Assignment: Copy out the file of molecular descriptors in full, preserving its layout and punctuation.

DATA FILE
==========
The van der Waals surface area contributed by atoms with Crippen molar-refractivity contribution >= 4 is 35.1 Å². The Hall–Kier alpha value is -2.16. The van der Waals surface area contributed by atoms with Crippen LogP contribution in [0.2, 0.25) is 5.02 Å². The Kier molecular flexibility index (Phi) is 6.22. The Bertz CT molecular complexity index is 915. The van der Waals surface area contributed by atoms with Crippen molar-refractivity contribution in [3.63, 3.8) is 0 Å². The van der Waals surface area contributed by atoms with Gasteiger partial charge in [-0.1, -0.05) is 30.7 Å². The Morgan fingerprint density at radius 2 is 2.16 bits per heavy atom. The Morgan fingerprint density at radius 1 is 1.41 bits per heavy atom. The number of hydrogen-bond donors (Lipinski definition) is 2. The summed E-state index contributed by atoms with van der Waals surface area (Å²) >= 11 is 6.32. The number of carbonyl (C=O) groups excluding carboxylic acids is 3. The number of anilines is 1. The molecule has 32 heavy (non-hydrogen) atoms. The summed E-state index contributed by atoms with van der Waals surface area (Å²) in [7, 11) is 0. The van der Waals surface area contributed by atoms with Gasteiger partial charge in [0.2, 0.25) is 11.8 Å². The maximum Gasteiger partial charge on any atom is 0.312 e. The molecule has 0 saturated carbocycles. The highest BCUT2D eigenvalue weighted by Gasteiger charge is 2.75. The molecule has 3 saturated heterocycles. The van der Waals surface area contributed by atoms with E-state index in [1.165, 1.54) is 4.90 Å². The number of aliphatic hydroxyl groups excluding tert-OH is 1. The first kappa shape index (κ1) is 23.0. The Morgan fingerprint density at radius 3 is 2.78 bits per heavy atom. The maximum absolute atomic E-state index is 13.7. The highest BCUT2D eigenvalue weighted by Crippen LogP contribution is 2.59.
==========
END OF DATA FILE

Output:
The van der Waals surface area contributed by atoms with Crippen molar-refractivity contribution >= 4 is 35.1 Å². The Hall–Kier alpha value is -2.16. The van der Waals surface area contributed by atoms with Crippen LogP contribution in [0.2, 0.25) is 5.02 Å². The Kier molecular flexibility index (Phi) is 6.22. The Bertz CT molecular complexity index is 915. The van der Waals surface area contributed by atoms with Crippen molar-refractivity contribution in [3.63, 3.8) is 0 Å². The van der Waals surface area contributed by atoms with Gasteiger partial charge in [-0.1, -0.05) is 30.7 Å². The Morgan fingerprint density at radius 2 is 2.16 bits per heavy atom. The Morgan fingerprint density at radius 1 is 1.41 bits per heavy atom. The number of hydrogen-bond donors (Lipinski definition) is 2. The summed E-state index contributed by atoms with van der Waals surface area (Å²) >= 11 is 6.32. The number of carbonyl (C=O) groups excluding carboxylic acids is 3. The number of anilines is 1. The molecule has 32 heavy (non-hydrogen) atoms. The summed E-state index contributed by atoms with van der Waals surface area (Å²) in [7, 11) is 0. The van der Waals surface area contributed by atoms with Gasteiger partial charge in [0.2, 0.25) is 11.8 Å². The maximum Gasteiger partial charge on any atom is 0.312 e. The molecule has 0 saturated carbocycles. The highest BCUT2D eigenvalue weighted by Gasteiger charge is 2.75. The molecule has 3 saturated heterocycles. The van der Waals surface area contributed by atoms with E-state index in [1.165, 1.54) is 4.90 Å². The number of aliphatic hydroxyl groups excluding tert-OH is 1. The first kappa shape index (κ1) is 23.0. The Morgan fingerprint density at radius 3 is 2.78 bits per heavy atom. The maximum absolute atomic E-state index is 13.7. The highest BCUT2D eigenvalue weighted by Crippen LogP contribution is 2.59.